"The monsters, particularly the bosses, sound great too, and the thumping of their Spider’s legs as it moved and the clicking of its jaws made me almost nope out of my chair on several occasions."

If you don’t feel like risking your Hunter all of the time, you can also play quickplay. You’ll choose a random hunter and be sent into a battle royale arena for a free for all against 11 other players. There are no bosses in this mode. Instead, the goal is to get to a certain point on the map, collect a special bounty, and hold it for a certain amount of time. Like in the core game, holding the item means everyone else can see you, so the tension is still very high. The last one standing wins and winning also means that you’ll be able to acquire the Hunter you used for free. It’s a fun little mode, and a good distraction from inevitability of death that covers the core game.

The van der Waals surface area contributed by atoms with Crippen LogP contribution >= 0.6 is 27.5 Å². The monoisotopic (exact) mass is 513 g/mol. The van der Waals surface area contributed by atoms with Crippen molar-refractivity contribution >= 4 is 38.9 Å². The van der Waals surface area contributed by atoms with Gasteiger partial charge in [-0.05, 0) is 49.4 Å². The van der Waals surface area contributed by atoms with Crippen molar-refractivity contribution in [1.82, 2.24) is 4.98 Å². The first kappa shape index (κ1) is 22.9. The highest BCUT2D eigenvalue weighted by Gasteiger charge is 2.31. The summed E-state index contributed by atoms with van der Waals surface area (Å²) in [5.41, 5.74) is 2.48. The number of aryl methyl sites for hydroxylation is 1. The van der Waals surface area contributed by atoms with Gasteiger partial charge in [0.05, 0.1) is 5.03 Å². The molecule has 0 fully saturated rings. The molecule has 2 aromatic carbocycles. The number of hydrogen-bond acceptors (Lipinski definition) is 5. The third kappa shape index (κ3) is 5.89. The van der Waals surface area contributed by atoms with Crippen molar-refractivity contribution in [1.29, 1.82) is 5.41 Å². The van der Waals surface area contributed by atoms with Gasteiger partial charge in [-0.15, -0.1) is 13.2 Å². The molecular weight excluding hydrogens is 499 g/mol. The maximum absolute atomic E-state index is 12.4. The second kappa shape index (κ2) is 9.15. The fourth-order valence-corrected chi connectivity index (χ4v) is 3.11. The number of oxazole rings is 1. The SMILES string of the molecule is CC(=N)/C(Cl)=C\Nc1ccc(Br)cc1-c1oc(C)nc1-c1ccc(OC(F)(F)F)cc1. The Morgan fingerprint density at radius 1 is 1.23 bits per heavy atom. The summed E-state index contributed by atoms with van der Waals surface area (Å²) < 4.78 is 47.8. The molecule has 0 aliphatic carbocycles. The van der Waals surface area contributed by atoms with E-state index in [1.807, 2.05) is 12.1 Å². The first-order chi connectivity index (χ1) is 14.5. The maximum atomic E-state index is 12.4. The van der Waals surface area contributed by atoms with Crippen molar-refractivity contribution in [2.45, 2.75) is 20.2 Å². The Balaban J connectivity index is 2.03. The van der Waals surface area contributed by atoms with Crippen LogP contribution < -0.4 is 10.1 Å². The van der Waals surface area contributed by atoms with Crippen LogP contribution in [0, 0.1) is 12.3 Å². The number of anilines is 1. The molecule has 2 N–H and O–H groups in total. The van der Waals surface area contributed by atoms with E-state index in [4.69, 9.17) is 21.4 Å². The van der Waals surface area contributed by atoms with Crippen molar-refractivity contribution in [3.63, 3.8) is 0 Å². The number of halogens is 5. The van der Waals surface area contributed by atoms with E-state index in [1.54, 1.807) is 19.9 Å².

Finally, I would be remiss if I didn’t remark on the game’s production values. Hunt’s sound design is incredible. Whether you’re treading water, walking over broken glass, shooting an enemy, or dealing with the sounds of the environment and people around you, every sound in Hunt matters, either giving away your position or someone else’s. When I said my partner and I could hear the gunfire from other teams as we fled the map, it wasn’t hyperbole. It adds to the game’s already suffocating atmosphere, and smart players will figure out how to use it to their advantage very quickly. The monsters, particularly the bosses, sound great too, and the thumping of their Spider’s legs as it moved and the clicking of its jaws made me almost nope out of my chair on several occasions. This is a game that benefits from a good set of headphones. Hunt doesn’t quite look as good as it sounds – environments can look washed out and there’s a lot of texture pop-in – but it’s still very pretty, and the art design more than carries any technical shortcomings.